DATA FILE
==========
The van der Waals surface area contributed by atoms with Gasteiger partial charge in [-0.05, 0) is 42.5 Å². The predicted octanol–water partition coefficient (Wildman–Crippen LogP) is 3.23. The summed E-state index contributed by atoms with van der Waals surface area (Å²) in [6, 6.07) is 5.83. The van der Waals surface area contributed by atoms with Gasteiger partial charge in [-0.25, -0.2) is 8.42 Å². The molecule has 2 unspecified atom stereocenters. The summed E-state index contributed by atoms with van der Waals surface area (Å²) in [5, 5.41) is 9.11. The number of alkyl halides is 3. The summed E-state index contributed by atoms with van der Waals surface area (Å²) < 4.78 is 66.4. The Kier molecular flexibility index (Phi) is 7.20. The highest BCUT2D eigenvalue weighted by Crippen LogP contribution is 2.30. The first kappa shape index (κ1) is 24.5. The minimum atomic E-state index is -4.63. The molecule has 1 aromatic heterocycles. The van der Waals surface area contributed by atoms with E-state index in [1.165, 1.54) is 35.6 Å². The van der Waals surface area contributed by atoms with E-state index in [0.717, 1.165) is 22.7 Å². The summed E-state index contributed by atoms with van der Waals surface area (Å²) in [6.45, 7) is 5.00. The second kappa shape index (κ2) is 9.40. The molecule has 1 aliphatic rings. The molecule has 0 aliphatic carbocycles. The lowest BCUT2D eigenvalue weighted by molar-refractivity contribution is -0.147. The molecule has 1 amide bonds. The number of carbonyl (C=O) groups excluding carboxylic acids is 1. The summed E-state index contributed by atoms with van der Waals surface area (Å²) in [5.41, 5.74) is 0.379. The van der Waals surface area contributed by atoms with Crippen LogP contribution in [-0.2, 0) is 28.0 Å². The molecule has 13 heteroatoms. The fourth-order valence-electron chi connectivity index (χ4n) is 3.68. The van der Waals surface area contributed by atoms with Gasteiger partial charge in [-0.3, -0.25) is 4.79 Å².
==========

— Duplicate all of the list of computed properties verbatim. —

The van der Waals surface area contributed by atoms with Gasteiger partial charge in [-0.05, 0) is 42.5 Å². The predicted octanol–water partition coefficient (Wildman–Crippen LogP) is 3.23. The summed E-state index contributed by atoms with van der Waals surface area (Å²) in [6, 6.07) is 5.83. The van der Waals surface area contributed by atoms with Gasteiger partial charge in [-0.25, -0.2) is 8.42 Å². The molecule has 2 unspecified atom stereocenters. The summed E-state index contributed by atoms with van der Waals surface area (Å²) in [5, 5.41) is 9.11. The number of alkyl halides is 3. The summed E-state index contributed by atoms with van der Waals surface area (Å²) < 4.78 is 66.4. The Kier molecular flexibility index (Phi) is 7.20. The highest BCUT2D eigenvalue weighted by Crippen LogP contribution is 2.30. The first kappa shape index (κ1) is 24.5. The minimum atomic E-state index is -4.63. The molecule has 1 aromatic heterocycles. The van der Waals surface area contributed by atoms with E-state index in [1.165, 1.54) is 35.6 Å². The van der Waals surface area contributed by atoms with E-state index in [0.717, 1.165) is 22.7 Å². The summed E-state index contributed by atoms with van der Waals surface area (Å²) in [6.45, 7) is 5.00. The second kappa shape index (κ2) is 9.40. The molecule has 1 aliphatic rings. The molecule has 0 aliphatic carbocycles. The lowest BCUT2D eigenvalue weighted by molar-refractivity contribution is -0.147. The molecule has 1 amide bonds. The number of carbonyl (C=O) groups excluding carboxylic acids is 1. The summed E-state index contributed by atoms with van der Waals surface area (Å²) in [5.41, 5.74) is 0.379. The van der Waals surface area contributed by atoms with Crippen LogP contribution in [-0.2, 0) is 28.0 Å². The molecule has 13 heteroatoms. The fourth-order valence-electron chi connectivity index (χ4n) is 3.68. The van der Waals surface area contributed by atoms with Gasteiger partial charge in [-0.3, -0.25) is 4.79 Å².